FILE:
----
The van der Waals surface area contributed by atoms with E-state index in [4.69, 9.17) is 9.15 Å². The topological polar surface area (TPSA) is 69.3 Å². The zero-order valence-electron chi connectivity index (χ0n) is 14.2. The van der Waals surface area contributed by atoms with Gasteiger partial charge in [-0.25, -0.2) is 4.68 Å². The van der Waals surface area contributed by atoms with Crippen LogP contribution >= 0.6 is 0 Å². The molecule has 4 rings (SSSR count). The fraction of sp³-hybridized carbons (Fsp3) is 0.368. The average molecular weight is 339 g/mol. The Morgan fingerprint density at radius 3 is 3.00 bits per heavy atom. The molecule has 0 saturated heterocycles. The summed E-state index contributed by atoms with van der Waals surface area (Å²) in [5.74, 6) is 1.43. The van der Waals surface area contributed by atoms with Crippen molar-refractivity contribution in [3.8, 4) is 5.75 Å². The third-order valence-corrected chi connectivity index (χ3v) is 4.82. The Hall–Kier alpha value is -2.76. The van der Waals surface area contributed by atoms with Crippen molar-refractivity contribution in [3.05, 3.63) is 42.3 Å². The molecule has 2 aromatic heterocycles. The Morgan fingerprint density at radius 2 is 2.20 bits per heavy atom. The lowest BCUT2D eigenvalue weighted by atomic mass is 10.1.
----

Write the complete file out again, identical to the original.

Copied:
The van der Waals surface area contributed by atoms with E-state index in [4.69, 9.17) is 9.15 Å². The topological polar surface area (TPSA) is 69.3 Å². The zero-order valence-electron chi connectivity index (χ0n) is 14.2. The van der Waals surface area contributed by atoms with Gasteiger partial charge in [-0.25, -0.2) is 4.68 Å². The van der Waals surface area contributed by atoms with Crippen LogP contribution >= 0.6 is 0 Å². The molecule has 4 rings (SSSR count). The fraction of sp³-hybridized carbons (Fsp3) is 0.368. The average molecular weight is 339 g/mol. The Morgan fingerprint density at radius 3 is 3.00 bits per heavy atom. The molecule has 0 saturated heterocycles. The summed E-state index contributed by atoms with van der Waals surface area (Å²) in [5.74, 6) is 1.43. The van der Waals surface area contributed by atoms with Crippen molar-refractivity contribution in [3.8, 4) is 5.75 Å². The third-order valence-corrected chi connectivity index (χ3v) is 4.82. The Hall–Kier alpha value is -2.76. The van der Waals surface area contributed by atoms with Crippen molar-refractivity contribution in [3.05, 3.63) is 42.3 Å². The molecule has 2 aromatic heterocycles. The Morgan fingerprint density at radius 2 is 2.20 bits per heavy atom. The lowest BCUT2D eigenvalue weighted by atomic mass is 10.1.